SACRAMENTO – Noting that the state’s economic recovery has been a slow and uneven one, Senator Mike Morrell (R-Rancho Cucamonga) announced that he has authored legislation to increase the confidence of small businesses as they decide to either locate or invest in California.
“California should have everything going for it. With our diverse geography, desirable climate, and world-class colleges and universities, our state holds incredible promise,” said Morrell. “Yet the unfortunate reality is that the state continues to have a reputation for high taxes and burdensome regulations. Doing business in California is cost prohibitive, which slows our economy and prevents careers from getting off the ground. Our state needs to reverse this trend, assuring small businesses that if they open their doors here, they will have every opportunity to maximize their potential and create jobs.”
SB 248 would provide a startup incentive to new small businesses by cutting the minimum franchise tax in half from $800 to $400 for the five years of operation following the first taxable year.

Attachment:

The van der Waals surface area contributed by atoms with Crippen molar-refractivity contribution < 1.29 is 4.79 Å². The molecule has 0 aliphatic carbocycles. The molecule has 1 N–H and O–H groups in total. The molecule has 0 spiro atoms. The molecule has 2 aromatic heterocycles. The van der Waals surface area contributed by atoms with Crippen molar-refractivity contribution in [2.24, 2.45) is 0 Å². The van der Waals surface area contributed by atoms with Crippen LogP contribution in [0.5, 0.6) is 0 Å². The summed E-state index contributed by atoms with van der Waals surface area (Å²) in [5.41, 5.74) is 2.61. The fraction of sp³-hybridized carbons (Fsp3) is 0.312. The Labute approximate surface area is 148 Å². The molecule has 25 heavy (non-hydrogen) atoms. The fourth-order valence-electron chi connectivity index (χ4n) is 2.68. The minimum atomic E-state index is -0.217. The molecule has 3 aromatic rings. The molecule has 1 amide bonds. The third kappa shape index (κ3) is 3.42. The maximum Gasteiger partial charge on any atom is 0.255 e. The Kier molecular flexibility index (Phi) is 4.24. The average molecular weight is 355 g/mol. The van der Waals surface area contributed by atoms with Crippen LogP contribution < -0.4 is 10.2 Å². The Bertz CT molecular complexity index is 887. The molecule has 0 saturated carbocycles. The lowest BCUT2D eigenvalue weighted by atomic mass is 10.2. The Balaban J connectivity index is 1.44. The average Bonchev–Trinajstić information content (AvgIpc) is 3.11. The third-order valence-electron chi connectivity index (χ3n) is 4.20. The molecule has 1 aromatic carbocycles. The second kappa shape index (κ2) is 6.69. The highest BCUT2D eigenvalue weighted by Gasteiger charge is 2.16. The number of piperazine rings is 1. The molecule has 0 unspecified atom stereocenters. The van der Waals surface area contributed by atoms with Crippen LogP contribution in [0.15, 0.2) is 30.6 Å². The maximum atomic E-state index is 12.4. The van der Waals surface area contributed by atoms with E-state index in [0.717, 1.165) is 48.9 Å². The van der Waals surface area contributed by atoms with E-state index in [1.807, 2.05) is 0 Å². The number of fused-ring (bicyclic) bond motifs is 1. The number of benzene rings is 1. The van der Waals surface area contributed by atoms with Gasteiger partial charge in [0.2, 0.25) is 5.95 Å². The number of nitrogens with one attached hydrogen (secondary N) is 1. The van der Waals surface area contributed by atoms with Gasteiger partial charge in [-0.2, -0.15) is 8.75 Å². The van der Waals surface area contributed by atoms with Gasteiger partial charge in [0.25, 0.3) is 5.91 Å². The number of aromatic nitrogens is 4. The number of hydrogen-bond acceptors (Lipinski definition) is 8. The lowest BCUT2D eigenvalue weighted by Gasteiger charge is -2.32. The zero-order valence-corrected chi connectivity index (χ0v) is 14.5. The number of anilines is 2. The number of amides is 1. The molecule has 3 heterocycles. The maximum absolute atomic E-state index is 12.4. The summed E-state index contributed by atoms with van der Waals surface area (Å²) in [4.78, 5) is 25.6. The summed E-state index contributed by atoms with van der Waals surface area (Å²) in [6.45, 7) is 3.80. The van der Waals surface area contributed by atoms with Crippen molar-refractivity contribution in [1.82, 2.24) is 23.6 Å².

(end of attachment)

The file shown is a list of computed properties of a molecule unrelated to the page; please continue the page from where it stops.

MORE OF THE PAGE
SB 555 would hold state agencies to greater accountability for decisions impacting jobs and the economy by requiring an automatic review of regulations five years after their adoption and implementation.
Facts about California’s burdensome regulatory environment and high tax rates:
- For 12 years in a row, 500 CEOs surveyed by Chief Executive Magazine have ranked the state last in business-friendliness.
- An estimated 9,000 businesses have left California or decided against expanding operations here since 2008.
- Research by the National Federation of Independent Business finds that half of small business owners say regulations are a serious problem.
- The rate of new business creation nationwide dropped more than 30 percent during the economic downturn and has been slow to come back.
SB 555 is scheduled to be considered by the Senate Governmental Organization Committee on March 28.
SB 248 is scheduled to be considered by the Senate Governance and Finance Committee in May.